In order to justify not keeping the Sabbath, many use Colossians 2:16-17 as proof that Paul did not command it. Here is what they are overlooking.
The sacrifices were neither insignificant nor barbaric, but a teaching tool for us. In the burnt offering, we see Christ in His work for the already redeemed.
In Colossians 2:16 and Galatians 4:9-10, Paul was warning against mixing Gnostic asceticism and pagan customs with the keeping of God's Sabbath and Holy Days.
The Bible is full of symbols and types. The offerings of Leviticus, though they are no longer necessary under the New Covenant, are wonderful for teaching us about Christ in His roles as sacrifice, offerer, and priest. And they even instruct us in our role. . .
God has sanctified no day other than the Sabbath. Sunday worship is a pagan deviation, perpetuated by Gnosticism, a movement that despises God's laws.
Colossae and Laodicea were susceptible to fast-talking teachers, whose plausible words eroded the true Gospel in favor of pagan thought and practice.
John Ritenbaugh emphasizes the infinite superiority of Christ's priesthood and one-time sacrifice as contrasted to the repetitive Aaronic sacrifices, which were incapable of remitting sin, purging consciences, or providing access to God. The shadow image o. . .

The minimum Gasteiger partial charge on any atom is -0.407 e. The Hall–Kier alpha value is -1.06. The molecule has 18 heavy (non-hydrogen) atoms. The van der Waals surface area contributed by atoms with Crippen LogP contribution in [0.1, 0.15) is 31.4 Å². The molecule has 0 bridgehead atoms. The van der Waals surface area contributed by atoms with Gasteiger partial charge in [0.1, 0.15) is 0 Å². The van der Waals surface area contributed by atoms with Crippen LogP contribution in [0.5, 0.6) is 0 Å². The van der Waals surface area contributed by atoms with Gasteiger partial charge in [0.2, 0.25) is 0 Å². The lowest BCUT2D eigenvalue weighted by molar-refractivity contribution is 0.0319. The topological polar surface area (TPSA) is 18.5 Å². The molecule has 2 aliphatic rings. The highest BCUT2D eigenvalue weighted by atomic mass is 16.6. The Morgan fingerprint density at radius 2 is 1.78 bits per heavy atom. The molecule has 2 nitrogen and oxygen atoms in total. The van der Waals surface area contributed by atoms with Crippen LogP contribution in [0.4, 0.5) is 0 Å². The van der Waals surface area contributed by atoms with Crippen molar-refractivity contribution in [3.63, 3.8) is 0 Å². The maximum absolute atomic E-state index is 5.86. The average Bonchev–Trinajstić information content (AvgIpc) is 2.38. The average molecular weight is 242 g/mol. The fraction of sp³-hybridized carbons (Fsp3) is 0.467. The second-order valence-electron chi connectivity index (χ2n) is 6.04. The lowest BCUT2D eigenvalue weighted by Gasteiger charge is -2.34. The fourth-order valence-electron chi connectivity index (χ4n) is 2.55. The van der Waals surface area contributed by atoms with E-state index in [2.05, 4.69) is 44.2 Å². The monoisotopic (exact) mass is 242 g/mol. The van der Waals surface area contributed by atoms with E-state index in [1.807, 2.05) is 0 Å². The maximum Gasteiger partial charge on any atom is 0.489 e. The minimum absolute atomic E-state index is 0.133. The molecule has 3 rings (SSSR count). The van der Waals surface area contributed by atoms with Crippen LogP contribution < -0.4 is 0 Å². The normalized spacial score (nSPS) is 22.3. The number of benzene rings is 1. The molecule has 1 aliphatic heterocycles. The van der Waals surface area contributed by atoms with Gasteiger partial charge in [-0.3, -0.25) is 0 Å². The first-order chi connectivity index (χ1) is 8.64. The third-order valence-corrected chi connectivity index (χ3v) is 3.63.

Old Testament activities picture New Testament realities, elevated to their spiritual intent. The church has been chosen as a royal and holy priesthood.
We in God's church generally know very little about the wavesheaf offering, even though it represents one of the most significant acts of God's Plan: the resurrection and ascension of Jesus Christ! John Ritenbaugh explains its relevance to us today.
Using primarily the story of Joseph, John Ritenbaugh expounds the lessons we can learn and the encouragement we can glean from God's dealings with men during the time of the Feast of Trumpets.
John Ritenbaugh reiterates Christ's superior qualifications as High Priest. After the change from the Aaronic to the Melchizedek priesthood, it was also necessary to bring about a major change in the Covenant. The flaw in the Old Covenant was not in the la. . .
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